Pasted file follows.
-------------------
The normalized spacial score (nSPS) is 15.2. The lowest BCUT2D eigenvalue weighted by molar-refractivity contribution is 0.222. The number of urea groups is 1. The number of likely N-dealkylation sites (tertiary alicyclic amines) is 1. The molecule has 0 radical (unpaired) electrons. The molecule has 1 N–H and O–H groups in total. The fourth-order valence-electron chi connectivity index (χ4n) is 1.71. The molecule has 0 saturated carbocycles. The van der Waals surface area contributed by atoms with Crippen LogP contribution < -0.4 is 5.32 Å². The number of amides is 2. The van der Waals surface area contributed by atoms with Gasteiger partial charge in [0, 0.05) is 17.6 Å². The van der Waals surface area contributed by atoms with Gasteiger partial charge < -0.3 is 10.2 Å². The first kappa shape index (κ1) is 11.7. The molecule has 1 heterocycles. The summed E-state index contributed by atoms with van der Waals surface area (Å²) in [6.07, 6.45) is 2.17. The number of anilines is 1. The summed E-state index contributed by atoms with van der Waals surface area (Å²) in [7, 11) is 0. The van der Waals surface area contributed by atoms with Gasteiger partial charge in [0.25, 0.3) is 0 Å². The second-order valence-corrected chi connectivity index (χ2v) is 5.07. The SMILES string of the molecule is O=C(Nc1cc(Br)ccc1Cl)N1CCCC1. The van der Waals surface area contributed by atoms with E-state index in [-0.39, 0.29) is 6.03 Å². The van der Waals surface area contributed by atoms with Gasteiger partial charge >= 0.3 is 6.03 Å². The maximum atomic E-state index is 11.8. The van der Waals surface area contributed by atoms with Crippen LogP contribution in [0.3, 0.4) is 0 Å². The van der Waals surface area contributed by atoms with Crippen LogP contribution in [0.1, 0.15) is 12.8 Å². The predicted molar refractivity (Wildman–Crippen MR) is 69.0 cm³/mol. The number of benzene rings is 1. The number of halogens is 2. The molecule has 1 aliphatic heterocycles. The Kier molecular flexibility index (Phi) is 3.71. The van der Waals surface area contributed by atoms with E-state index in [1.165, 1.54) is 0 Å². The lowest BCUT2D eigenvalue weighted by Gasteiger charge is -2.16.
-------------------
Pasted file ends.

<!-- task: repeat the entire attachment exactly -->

The normalized spacial score (nSPS) is 15.2. The lowest BCUT2D eigenvalue weighted by molar-refractivity contribution is 0.222. The number of urea groups is 1. The number of likely N-dealkylation sites (tertiary alicyclic amines) is 1. The molecule has 0 radical (unpaired) electrons. The molecule has 1 N–H and O–H groups in total. The fourth-order valence-electron chi connectivity index (χ4n) is 1.71. The molecule has 0 saturated carbocycles. The van der Waals surface area contributed by atoms with Crippen LogP contribution < -0.4 is 5.32 Å². The number of amides is 2. The van der Waals surface area contributed by atoms with Gasteiger partial charge in [0, 0.05) is 17.6 Å². The van der Waals surface area contributed by atoms with Gasteiger partial charge < -0.3 is 10.2 Å². The first kappa shape index (κ1) is 11.7. The molecule has 1 heterocycles. The summed E-state index contributed by atoms with van der Waals surface area (Å²) in [6.07, 6.45) is 2.17. The number of anilines is 1. The summed E-state index contributed by atoms with van der Waals surface area (Å²) in [7, 11) is 0. The van der Waals surface area contributed by atoms with Gasteiger partial charge in [0.25, 0.3) is 0 Å². The second-order valence-corrected chi connectivity index (χ2v) is 5.07. The SMILES string of the molecule is O=C(Nc1cc(Br)ccc1Cl)N1CCCC1. The van der Waals surface area contributed by atoms with E-state index in [-0.39, 0.29) is 6.03 Å². The van der Waals surface area contributed by atoms with Gasteiger partial charge >= 0.3 is 6.03 Å². The maximum atomic E-state index is 11.8. The van der Waals surface area contributed by atoms with Crippen LogP contribution in [0.3, 0.4) is 0 Å². The van der Waals surface area contributed by atoms with Crippen LogP contribution in [0.1, 0.15) is 12.8 Å². The predicted molar refractivity (Wildman–Crippen MR) is 69.0 cm³/mol. The number of benzene rings is 1. The number of halogens is 2. The molecule has 1 aliphatic heterocycles. The Kier molecular flexibility index (Phi) is 3.71. The van der Waals surface area contributed by atoms with E-state index in [1.165, 1.54) is 0 Å². The lowest BCUT2D eigenvalue weighted by Gasteiger charge is -2.16.